COLUMN: I once saw a lad punch a fly


As soon as the weather gets warm, we start having problems in the pub with barflies, they’re only tiny lads, bigger than a midge but smaller than a mosquito, they don’t bite or anything but they buzz around and fly up your nose every now and then for the craic. We’ve got one of those blue electric yokes behind the bar that zap them and they drop, but after one or two of them kicked the bucket the rest of them seemed to cop on and they all look to be avoiding the shiny blue light now.

Anyway, I was standing behind the bar one day and this boyo was bopping about the spot, weaving in and out between the taps and having an all-round good time. He was a bit bigger than the normal lads you’d see flying about, not as big as a house fly, but big enough to get on your nerves like, he must’ve eaten his crusts when he was a young lad to have gotten so big, there might have been hairs on his chest too but I never thought to look.

So, this strapping young barfly was starting to annoy a few of the regulars. They’d come in for a quiet pint after a hard day’s work, only to see the Arnold Schwarzenegger of the Drosophila melanogaster community disrupting the normal run of things. One of the customers took a proper disliking to Arnie though. Soon as he spotted him flying around, he had it in for him. “I’m gonna get you” he goes, the fly obviously understood what he was saying and decided he’d try and make this man’s evening a misery, he kept flying in and out of his personal space, taunting him, playing his own rendition of cat and mouse, poor fella didn’t know who he was messing with.

Watching this pintman hunt his prey was a thing of beauty lads. It was like watching a cat stalking a mouse, waiting patiently in the long grass, as little Jerry creeps closer and closer, unaware of the danger that lurks behind that blade of grass over yonder, closer and closer he gets, until he steps within range and Tom pounces, bringing a swift end to Jerry, and their time as a comedic duo on the telly. Obviously, there was no grass or cat in the pub, and if there was mice I wouldn’t tell you because the health and safety inspector would shut us down and I’d be broke, but watching this man follow that fly with such patience made me feel as though David Attenborough should have narrated the entire scene.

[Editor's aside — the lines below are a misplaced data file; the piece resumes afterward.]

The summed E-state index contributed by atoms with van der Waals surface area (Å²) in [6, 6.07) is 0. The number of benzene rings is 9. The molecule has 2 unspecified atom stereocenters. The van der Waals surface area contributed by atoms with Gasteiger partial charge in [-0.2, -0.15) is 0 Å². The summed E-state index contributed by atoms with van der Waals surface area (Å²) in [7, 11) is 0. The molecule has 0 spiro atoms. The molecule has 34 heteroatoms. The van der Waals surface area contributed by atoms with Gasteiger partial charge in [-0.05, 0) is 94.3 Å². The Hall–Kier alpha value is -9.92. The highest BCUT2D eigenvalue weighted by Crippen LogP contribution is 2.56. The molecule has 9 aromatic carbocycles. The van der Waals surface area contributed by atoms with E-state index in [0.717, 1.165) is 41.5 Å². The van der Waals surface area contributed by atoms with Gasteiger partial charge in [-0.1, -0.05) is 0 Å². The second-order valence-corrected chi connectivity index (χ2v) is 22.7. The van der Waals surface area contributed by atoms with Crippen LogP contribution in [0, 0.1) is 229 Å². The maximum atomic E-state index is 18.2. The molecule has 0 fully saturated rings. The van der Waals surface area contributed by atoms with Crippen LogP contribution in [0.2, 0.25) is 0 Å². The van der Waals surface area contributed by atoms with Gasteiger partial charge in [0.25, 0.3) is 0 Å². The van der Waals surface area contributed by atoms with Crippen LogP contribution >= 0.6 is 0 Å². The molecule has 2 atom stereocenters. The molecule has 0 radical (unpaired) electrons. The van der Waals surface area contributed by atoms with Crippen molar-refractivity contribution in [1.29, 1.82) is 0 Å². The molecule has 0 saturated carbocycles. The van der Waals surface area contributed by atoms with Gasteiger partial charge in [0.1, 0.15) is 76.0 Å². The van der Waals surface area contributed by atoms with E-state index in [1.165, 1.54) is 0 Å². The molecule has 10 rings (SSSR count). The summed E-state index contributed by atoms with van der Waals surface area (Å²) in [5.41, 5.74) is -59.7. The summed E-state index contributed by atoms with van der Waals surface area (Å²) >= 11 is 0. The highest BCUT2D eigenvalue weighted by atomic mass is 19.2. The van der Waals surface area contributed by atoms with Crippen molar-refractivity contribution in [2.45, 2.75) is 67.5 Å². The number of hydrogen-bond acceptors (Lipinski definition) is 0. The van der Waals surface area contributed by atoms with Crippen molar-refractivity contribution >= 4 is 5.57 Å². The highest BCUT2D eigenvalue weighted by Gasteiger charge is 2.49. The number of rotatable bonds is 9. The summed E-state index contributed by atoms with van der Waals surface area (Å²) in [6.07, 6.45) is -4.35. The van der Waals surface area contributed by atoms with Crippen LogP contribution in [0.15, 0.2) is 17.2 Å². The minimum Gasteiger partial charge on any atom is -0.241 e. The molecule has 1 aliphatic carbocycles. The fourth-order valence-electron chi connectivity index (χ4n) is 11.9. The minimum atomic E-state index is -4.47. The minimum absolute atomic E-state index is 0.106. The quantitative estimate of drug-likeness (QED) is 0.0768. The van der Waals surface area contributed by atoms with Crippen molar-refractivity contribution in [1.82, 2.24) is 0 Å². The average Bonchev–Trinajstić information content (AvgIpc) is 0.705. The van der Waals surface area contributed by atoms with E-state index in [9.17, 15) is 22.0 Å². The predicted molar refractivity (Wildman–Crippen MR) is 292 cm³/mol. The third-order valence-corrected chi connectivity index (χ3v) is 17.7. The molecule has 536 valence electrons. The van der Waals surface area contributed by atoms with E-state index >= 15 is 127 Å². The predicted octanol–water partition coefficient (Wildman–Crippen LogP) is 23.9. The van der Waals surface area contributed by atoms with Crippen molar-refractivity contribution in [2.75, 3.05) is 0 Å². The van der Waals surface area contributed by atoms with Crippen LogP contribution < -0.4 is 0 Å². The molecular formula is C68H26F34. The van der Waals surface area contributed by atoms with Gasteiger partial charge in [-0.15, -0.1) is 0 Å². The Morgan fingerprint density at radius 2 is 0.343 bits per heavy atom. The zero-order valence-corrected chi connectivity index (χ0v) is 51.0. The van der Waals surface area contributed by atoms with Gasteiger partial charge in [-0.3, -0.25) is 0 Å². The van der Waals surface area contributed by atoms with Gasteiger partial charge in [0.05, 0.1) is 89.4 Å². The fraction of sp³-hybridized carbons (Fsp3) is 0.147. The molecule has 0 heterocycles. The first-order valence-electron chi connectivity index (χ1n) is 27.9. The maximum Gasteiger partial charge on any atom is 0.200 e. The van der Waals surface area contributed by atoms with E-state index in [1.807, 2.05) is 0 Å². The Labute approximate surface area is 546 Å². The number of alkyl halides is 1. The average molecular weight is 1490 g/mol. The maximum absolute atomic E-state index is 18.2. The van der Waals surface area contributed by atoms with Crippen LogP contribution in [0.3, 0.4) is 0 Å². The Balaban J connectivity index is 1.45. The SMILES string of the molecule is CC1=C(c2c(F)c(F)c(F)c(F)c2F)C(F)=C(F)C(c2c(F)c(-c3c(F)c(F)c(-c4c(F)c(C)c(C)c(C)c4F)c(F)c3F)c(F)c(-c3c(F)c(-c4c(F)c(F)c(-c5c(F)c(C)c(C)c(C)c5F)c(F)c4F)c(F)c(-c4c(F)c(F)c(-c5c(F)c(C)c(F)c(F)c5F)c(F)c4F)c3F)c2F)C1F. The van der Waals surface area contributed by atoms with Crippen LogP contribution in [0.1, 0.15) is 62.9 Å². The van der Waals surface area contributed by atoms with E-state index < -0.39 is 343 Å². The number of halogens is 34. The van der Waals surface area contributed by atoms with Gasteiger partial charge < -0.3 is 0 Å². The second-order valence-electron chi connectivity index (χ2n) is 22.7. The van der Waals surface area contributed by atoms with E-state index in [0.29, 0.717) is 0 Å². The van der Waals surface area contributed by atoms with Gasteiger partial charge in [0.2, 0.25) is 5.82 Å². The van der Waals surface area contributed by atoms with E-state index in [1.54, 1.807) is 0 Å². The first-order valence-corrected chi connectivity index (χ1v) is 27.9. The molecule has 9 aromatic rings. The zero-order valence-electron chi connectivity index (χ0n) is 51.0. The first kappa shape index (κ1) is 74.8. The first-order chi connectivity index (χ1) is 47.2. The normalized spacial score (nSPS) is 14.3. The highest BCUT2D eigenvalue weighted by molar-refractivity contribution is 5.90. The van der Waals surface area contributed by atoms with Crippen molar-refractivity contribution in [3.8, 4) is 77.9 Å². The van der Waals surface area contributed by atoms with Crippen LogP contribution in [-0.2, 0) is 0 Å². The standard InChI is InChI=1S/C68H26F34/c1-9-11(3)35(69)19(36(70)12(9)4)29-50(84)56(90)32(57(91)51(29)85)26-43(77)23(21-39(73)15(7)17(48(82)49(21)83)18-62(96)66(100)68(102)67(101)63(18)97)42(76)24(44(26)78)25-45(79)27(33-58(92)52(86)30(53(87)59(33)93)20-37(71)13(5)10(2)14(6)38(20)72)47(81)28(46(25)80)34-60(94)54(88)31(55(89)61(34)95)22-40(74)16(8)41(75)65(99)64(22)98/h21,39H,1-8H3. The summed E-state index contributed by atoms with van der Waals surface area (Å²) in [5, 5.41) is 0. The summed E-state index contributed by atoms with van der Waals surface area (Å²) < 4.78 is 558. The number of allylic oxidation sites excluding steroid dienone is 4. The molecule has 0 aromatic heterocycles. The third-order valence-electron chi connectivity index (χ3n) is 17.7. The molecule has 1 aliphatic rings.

So little Arnold kept pushing his luck, flying nearer and nearer to our man in the corner each time, only to dart back out of range at what seemed like the last second. Eventually though, Arnie started to tire, he landed on the table in front of another, lesser hunter, but jumped out of the way just before the palm of a hand left him flattened. A narrow escape. Our hunter’s eyes never left him however, and followed him patiently, his pint of Guinness remained untouched and unloved on the counter, desperately begging for this ordeal to end, so that it may fulfil its duty of soothing a hardworking man’s tired belly. Finally, at long last, he spotted his moment, Arnold meandered too close to our protagonist, and in two swift motions, the palm of a hand batted him towards the wall, and a right-hook that would make the most diligent of boxers envious, ended him.

That young barfly flew too close to the sun, but he flew like no fly had ever flown before him, and none will ever again.
-Daniel Potter